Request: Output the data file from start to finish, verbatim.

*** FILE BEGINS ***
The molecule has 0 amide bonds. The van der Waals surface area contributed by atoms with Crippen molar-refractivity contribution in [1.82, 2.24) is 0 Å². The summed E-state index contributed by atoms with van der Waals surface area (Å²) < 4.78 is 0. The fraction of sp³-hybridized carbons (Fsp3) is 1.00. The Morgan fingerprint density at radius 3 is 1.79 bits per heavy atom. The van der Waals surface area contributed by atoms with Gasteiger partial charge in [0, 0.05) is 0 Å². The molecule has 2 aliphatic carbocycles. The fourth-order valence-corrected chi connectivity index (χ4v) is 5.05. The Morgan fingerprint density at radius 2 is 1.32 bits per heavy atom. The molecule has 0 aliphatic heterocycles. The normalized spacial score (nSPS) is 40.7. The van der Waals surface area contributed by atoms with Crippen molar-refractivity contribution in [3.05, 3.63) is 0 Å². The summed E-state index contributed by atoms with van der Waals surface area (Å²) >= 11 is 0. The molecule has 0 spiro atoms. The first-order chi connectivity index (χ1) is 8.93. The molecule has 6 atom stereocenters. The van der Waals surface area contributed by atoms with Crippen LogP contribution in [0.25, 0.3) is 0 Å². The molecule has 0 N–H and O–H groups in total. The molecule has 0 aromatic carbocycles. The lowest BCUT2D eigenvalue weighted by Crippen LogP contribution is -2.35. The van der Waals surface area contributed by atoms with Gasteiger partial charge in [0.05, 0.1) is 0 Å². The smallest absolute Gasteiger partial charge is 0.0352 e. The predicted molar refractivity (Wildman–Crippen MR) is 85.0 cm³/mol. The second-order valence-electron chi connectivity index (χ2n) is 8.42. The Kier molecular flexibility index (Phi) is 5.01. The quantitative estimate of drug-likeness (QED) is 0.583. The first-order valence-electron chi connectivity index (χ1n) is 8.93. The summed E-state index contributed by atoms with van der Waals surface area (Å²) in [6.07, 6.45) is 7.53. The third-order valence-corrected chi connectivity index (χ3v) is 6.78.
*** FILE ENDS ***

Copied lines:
The molecule has 0 amide bonds. The van der Waals surface area contributed by atoms with Crippen molar-refractivity contribution in [1.82, 2.24) is 0 Å². The summed E-state index contributed by atoms with van der Waals surface area (Å²) < 4.78 is 0. The fraction of sp³-hybridized carbons (Fsp3) is 1.00. The Morgan fingerprint density at radius 3 is 1.79 bits per heavy atom. The van der Waals surface area contributed by atoms with Gasteiger partial charge in [0, 0.05) is 0 Å². The molecule has 2 aliphatic carbocycles. The fourth-order valence-corrected chi connectivity index (χ4v) is 5.05. The Morgan fingerprint density at radius 2 is 1.32 bits per heavy atom. The molecule has 0 aliphatic heterocycles. The normalized spacial score (nSPS) is 40.7. The van der Waals surface area contributed by atoms with Crippen molar-refractivity contribution in [3.05, 3.63) is 0 Å². The summed E-state index contributed by atoms with van der Waals surface area (Å²) >= 11 is 0. The molecule has 0 spiro atoms. The first-order chi connectivity index (χ1) is 8.93. The molecule has 6 atom stereocenters. The van der Waals surface area contributed by atoms with Crippen LogP contribution in [0.25, 0.3) is 0 Å². The molecule has 0 N–H and O–H groups in total. The molecule has 0 aromatic carbocycles. The lowest BCUT2D eigenvalue weighted by Crippen LogP contribution is -2.35. The van der Waals surface area contributed by atoms with Gasteiger partial charge in [0.05, 0.1) is 0 Å². The smallest absolute Gasteiger partial charge is 0.0352 e. The predicted molar refractivity (Wildman–Crippen MR) is 85.0 cm³/mol. The second-order valence-electron chi connectivity index (χ2n) is 8.42. The Kier molecular flexibility index (Phi) is 5.01. The quantitative estimate of drug-likeness (QED) is 0.583. The first-order valence-electron chi connectivity index (χ1n) is 8.93. The summed E-state index contributed by atoms with van der Waals surface area (Å²) in [6.07, 6.45) is 7.53. The third-order valence-corrected chi connectivity index (χ3v) is 6.78.